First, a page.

By Ally Marotti
WWR Article Summary (tl;dr) A new study reveals that a lack of female representation in popular culture stands to threaten not just the future of STEM industries but also efforts made to encourage girls and women to enter the male-dominated fields.
Women are outnumbered by men nearly 2 to 1 in science, technology, engineering and math roles on TV, and a new study suggests that dramatic imbalance might be discouraging girls from pursing STEM careers.
The numbers hardly improved between 2007 and 2017, according to the study, which was released this week and looked at more than 1,000 characters across television shows, movies and content on streaming platforms.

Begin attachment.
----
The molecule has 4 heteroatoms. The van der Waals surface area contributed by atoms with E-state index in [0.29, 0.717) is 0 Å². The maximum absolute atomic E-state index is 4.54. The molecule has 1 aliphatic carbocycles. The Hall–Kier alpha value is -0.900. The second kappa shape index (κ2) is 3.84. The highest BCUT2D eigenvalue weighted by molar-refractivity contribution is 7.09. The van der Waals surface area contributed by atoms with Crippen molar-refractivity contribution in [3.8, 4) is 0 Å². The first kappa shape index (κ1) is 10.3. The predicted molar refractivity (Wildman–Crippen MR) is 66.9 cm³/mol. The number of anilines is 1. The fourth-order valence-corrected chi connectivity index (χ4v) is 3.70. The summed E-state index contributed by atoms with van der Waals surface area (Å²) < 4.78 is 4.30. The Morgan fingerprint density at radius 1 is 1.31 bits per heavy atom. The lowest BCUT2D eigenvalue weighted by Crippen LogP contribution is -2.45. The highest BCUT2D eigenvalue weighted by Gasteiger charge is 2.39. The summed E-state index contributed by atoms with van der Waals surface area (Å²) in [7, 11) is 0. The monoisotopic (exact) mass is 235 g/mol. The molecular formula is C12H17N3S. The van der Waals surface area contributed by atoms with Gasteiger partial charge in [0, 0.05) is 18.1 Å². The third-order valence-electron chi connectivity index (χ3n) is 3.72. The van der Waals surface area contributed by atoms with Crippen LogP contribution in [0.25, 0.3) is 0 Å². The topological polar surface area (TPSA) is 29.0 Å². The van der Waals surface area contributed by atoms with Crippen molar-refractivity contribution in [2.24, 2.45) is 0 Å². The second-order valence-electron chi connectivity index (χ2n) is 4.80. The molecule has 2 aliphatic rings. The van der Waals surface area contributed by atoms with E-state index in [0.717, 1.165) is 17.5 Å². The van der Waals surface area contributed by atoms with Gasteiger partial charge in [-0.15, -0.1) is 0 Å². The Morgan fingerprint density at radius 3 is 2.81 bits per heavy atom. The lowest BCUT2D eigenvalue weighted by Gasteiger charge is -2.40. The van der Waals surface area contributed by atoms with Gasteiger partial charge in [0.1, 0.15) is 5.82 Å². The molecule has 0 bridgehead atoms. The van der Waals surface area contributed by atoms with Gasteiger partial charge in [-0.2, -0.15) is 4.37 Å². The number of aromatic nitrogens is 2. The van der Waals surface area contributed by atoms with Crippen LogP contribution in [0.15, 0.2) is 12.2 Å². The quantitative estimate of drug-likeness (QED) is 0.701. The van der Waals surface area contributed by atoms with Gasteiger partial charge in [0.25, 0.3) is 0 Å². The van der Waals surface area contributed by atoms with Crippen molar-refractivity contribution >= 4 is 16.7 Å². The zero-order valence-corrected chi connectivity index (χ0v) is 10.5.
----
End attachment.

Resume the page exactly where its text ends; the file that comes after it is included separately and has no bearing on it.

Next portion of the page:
The study, from the Lyda Hill Foundation and the Geena Davis Institute on Gender in Media, comes amid efforts by members of the tech industry and educators to increase the number of girls that go into STEM careers and empower those that have to move into leadership positions.
In the tech industry in Chicago, for example, networks of women working to reduce barriers for their peers are growing, and more women are moving into positions of power. Still, women held roughly 22 percent of technology jobs in Chicago and nationally last year, according to data from Downers Grove-based trade association CompTIA.
The lack of female representation in popular culture stands to threaten not just the future of the STEM industries but also efforts the industry and educators have made to encourage girls and women to enter the male-dominated fields, said Nicole Small, president of the Dallas-based Lyda Hill Foundation, which funded the study.
“(Girls are) getting good messages from role models and teachers,” she said. “But then they go out into the world, and whether it’s what they’re seeing on Instagram and YouTube, these messages are not being reinforced in the right ways.